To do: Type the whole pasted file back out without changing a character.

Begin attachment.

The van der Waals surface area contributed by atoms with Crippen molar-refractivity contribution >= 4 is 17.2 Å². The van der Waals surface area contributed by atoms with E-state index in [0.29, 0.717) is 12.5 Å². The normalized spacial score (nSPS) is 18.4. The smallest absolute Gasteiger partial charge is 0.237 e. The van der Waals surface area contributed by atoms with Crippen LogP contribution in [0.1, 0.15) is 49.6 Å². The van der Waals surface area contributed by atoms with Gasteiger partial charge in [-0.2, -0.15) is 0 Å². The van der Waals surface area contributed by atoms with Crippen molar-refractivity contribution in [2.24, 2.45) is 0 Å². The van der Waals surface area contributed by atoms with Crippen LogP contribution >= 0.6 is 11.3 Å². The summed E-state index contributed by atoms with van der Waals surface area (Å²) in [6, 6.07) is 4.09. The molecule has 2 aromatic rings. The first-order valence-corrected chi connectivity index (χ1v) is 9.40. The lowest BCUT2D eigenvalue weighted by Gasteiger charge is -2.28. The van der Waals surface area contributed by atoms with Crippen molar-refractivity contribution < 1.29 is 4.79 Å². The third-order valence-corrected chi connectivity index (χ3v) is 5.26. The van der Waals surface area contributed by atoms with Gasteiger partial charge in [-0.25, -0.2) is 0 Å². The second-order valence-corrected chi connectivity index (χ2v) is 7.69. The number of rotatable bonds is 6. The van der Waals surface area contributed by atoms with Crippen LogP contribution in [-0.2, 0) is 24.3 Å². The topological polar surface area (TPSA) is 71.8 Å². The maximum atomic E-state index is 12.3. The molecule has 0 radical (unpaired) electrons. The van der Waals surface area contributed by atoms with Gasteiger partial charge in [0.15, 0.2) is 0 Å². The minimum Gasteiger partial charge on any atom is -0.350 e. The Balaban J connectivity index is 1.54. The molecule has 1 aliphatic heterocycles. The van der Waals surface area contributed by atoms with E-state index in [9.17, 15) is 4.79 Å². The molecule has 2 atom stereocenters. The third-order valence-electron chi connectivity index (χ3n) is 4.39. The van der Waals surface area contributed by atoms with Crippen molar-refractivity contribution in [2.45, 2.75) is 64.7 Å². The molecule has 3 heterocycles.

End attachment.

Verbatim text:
The van der Waals surface area contributed by atoms with Crippen molar-refractivity contribution >= 4 is 17.2 Å². The van der Waals surface area contributed by atoms with E-state index in [0.29, 0.717) is 12.5 Å². The normalized spacial score (nSPS) is 18.4. The smallest absolute Gasteiger partial charge is 0.237 e. The van der Waals surface area contributed by atoms with Crippen LogP contribution in [0.1, 0.15) is 49.6 Å². The van der Waals surface area contributed by atoms with Gasteiger partial charge in [-0.2, -0.15) is 0 Å². The van der Waals surface area contributed by atoms with Crippen molar-refractivity contribution in [2.24, 2.45) is 0 Å². The van der Waals surface area contributed by atoms with Crippen LogP contribution >= 0.6 is 11.3 Å². The summed E-state index contributed by atoms with van der Waals surface area (Å²) in [6, 6.07) is 4.09. The molecule has 2 aromatic rings. The first-order valence-corrected chi connectivity index (χ1v) is 9.40. The lowest BCUT2D eigenvalue weighted by Gasteiger charge is -2.28. The van der Waals surface area contributed by atoms with Crippen molar-refractivity contribution < 1.29 is 4.79 Å². The third-order valence-corrected chi connectivity index (χ3v) is 5.26. The van der Waals surface area contributed by atoms with Gasteiger partial charge in [-0.25, -0.2) is 0 Å². The second-order valence-corrected chi connectivity index (χ2v) is 7.69. The number of rotatable bonds is 6. The van der Waals surface area contributed by atoms with Crippen LogP contribution in [-0.2, 0) is 24.3 Å². The topological polar surface area (TPSA) is 71.8 Å². The maximum atomic E-state index is 12.3. The molecule has 0 radical (unpaired) electrons. The van der Waals surface area contributed by atoms with Gasteiger partial charge in [0.15, 0.2) is 0 Å². The minimum Gasteiger partial charge on any atom is -0.350 e. The Balaban J connectivity index is 1.54. The molecule has 1 aliphatic heterocycles. The van der Waals surface area contributed by atoms with E-state index in [9.17, 15) is 4.79 Å². The molecule has 2 atom stereocenters. The third-order valence-electron chi connectivity index (χ3n) is 4.39. The van der Waals surface area contributed by atoms with Crippen molar-refractivity contribution in [2.45, 2.75) is 64.7 Å². The molecule has 3 heterocycles.